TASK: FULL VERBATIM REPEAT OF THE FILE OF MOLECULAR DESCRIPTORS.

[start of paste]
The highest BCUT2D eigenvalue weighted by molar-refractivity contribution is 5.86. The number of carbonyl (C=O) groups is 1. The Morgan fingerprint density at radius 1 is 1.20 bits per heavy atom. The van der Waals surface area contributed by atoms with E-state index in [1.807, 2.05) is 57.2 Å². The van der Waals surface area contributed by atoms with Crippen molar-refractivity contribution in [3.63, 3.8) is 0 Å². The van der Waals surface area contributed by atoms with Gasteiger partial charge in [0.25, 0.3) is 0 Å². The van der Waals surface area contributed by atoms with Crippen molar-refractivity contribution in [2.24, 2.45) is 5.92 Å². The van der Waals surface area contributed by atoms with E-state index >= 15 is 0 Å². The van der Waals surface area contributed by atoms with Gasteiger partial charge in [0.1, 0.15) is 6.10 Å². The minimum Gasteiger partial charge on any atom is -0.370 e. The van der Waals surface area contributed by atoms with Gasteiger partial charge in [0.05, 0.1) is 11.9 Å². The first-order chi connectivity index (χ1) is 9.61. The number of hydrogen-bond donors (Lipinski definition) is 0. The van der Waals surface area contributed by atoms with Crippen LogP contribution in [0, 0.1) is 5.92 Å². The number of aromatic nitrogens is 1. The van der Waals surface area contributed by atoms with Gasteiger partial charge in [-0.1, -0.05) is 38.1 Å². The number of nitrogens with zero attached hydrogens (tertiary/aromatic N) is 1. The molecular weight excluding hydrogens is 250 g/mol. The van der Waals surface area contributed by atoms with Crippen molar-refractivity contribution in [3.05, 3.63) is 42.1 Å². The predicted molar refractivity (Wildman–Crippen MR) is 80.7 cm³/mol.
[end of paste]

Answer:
The highest BCUT2D eigenvalue weighted by molar-refractivity contribution is 5.86. The number of carbonyl (C=O) groups is 1. The Morgan fingerprint density at radius 1 is 1.20 bits per heavy atom. The van der Waals surface area contributed by atoms with E-state index in [1.807, 2.05) is 57.2 Å². The van der Waals surface area contributed by atoms with Crippen molar-refractivity contribution in [3.63, 3.8) is 0 Å². The van der Waals surface area contributed by atoms with Gasteiger partial charge in [0.25, 0.3) is 0 Å². The van der Waals surface area contributed by atoms with Crippen molar-refractivity contribution in [2.24, 2.45) is 5.92 Å². The van der Waals surface area contributed by atoms with E-state index >= 15 is 0 Å². The van der Waals surface area contributed by atoms with Gasteiger partial charge in [0.1, 0.15) is 6.10 Å². The minimum Gasteiger partial charge on any atom is -0.370 e. The van der Waals surface area contributed by atoms with Gasteiger partial charge in [0.05, 0.1) is 11.9 Å². The first-order chi connectivity index (χ1) is 9.61. The number of hydrogen-bond donors (Lipinski definition) is 0. The van der Waals surface area contributed by atoms with Crippen LogP contribution in [0, 0.1) is 5.92 Å². The number of aromatic nitrogens is 1. The van der Waals surface area contributed by atoms with Gasteiger partial charge in [-0.1, -0.05) is 38.1 Å². The number of nitrogens with zero attached hydrogens (tertiary/aromatic N) is 1. The molecular weight excluding hydrogens is 250 g/mol. The van der Waals surface area contributed by atoms with Crippen molar-refractivity contribution in [3.05, 3.63) is 42.1 Å². The predicted molar refractivity (Wildman–Crippen MR) is 80.7 cm³/mol.